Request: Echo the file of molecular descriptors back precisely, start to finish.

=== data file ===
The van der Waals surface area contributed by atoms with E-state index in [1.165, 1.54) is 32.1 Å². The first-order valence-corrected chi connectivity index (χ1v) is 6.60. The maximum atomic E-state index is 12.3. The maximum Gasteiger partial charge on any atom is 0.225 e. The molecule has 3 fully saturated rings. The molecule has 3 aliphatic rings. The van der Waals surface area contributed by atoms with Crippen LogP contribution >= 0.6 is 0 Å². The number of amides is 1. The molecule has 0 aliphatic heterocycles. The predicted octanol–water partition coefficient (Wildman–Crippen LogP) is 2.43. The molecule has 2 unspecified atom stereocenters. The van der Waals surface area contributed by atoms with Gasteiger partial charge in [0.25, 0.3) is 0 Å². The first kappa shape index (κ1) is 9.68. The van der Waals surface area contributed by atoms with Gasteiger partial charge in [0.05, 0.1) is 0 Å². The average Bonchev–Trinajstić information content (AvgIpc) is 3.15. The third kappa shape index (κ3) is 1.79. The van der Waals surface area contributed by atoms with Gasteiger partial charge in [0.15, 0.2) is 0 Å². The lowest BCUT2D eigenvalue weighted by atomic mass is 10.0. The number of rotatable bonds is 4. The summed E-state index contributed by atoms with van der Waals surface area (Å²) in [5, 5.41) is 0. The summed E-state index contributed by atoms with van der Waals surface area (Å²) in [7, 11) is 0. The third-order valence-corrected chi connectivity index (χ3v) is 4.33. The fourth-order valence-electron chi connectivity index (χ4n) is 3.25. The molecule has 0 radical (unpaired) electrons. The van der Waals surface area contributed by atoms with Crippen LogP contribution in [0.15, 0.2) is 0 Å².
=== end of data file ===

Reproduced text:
The van der Waals surface area contributed by atoms with E-state index in [1.165, 1.54) is 32.1 Å². The first-order valence-corrected chi connectivity index (χ1v) is 6.60. The maximum atomic E-state index is 12.3. The maximum Gasteiger partial charge on any atom is 0.225 e. The molecule has 3 fully saturated rings. The molecule has 3 aliphatic rings. The van der Waals surface area contributed by atoms with Crippen LogP contribution >= 0.6 is 0 Å². The number of amides is 1. The molecule has 0 aliphatic heterocycles. The predicted octanol–water partition coefficient (Wildman–Crippen LogP) is 2.43. The molecule has 2 unspecified atom stereocenters. The van der Waals surface area contributed by atoms with Gasteiger partial charge in [0.25, 0.3) is 0 Å². The first kappa shape index (κ1) is 9.68. The van der Waals surface area contributed by atoms with Gasteiger partial charge in [0.05, 0.1) is 0 Å². The average Bonchev–Trinajstić information content (AvgIpc) is 3.15. The third kappa shape index (κ3) is 1.79. The van der Waals surface area contributed by atoms with Gasteiger partial charge in [0.15, 0.2) is 0 Å². The lowest BCUT2D eigenvalue weighted by atomic mass is 10.0. The number of rotatable bonds is 4. The summed E-state index contributed by atoms with van der Waals surface area (Å²) in [5, 5.41) is 0. The summed E-state index contributed by atoms with van der Waals surface area (Å²) in [7, 11) is 0. The third-order valence-corrected chi connectivity index (χ3v) is 4.33. The fourth-order valence-electron chi connectivity index (χ4n) is 3.25. The molecule has 0 radical (unpaired) electrons. The van der Waals surface area contributed by atoms with Crippen LogP contribution in [0.15, 0.2) is 0 Å².